A Coal in the Heart: Self-Relevance as a Post-Exit Predictor of Consumer Anti-Brand Actions

  • Johnson A
  • Matear M
  • Thomson M
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This article extends theory around consumer-brand relationship quality by exploring conditions under which such relationships may be transformed into exceptionally negative dispositions toward once-coveted brands. Survey and experimental results indicate that the more self-relevant a consumer-brand relationship, the more likely are anti-brand retaliatory behaviors after the relationship ends. These anti-brand behaviors are diverse: from complaining to third parties, to negative word of mouth, to illegal actions such as theft, threats, and vandalism. In contrast, post-exit consumer-brand relationships that were low in self-relevance but were high in trust, commitment, and satisfaction are less likely to result in anti-brand actions. The role of a discrete product or service failure is also explored, and results suggest that self-relevance may motivate retaliation even in the absence of a so-called critical incident. Ultimately, this research illuminates previously unexplored mechanismsincluding self-conscious emotional reactionsthat motivate consumer hostility and retaliation.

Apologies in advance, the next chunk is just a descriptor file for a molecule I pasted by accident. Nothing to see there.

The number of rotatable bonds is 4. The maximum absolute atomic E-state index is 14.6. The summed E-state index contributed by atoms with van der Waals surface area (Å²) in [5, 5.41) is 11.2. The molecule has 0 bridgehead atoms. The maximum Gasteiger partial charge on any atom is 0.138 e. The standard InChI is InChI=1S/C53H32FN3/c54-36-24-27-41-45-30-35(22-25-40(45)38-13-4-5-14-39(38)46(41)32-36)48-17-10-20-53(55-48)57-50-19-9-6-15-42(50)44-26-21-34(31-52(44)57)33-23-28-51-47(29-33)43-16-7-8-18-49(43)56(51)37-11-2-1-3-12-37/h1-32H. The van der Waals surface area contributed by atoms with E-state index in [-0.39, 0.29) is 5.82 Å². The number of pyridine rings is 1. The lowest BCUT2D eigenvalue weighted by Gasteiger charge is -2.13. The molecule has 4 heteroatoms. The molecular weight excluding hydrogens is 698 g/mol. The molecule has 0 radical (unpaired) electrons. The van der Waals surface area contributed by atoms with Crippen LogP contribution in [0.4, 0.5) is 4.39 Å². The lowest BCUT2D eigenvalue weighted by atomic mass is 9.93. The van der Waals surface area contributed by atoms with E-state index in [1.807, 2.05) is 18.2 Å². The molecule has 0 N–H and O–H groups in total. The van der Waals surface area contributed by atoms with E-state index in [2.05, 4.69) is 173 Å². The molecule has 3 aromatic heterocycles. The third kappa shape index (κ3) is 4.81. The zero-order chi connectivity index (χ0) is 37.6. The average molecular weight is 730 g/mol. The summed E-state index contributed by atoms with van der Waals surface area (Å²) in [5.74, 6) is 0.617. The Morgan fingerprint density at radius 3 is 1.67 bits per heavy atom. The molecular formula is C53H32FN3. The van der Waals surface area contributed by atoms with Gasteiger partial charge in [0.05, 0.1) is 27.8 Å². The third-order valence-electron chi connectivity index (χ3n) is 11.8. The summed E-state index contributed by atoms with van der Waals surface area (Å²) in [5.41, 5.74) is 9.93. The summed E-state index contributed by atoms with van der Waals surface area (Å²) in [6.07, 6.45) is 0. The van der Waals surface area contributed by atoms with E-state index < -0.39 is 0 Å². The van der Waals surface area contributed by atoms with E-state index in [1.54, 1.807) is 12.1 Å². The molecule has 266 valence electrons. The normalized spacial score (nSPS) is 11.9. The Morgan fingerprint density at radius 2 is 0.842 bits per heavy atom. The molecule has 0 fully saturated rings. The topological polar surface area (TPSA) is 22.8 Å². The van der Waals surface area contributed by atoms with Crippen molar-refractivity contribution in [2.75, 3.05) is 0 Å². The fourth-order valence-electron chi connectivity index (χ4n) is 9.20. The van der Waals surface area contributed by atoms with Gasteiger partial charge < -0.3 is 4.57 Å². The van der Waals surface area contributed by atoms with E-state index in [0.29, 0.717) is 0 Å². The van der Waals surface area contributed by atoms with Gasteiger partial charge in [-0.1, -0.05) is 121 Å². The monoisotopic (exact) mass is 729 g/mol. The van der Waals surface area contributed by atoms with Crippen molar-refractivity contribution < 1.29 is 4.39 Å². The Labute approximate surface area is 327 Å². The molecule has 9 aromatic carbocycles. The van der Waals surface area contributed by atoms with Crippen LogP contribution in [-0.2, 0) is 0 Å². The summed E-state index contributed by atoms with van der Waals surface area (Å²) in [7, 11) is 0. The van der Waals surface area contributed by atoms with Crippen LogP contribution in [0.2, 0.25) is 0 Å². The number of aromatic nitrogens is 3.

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  • Allison R. Johnson

  • Maggie Matear

  • Matthew Thomson

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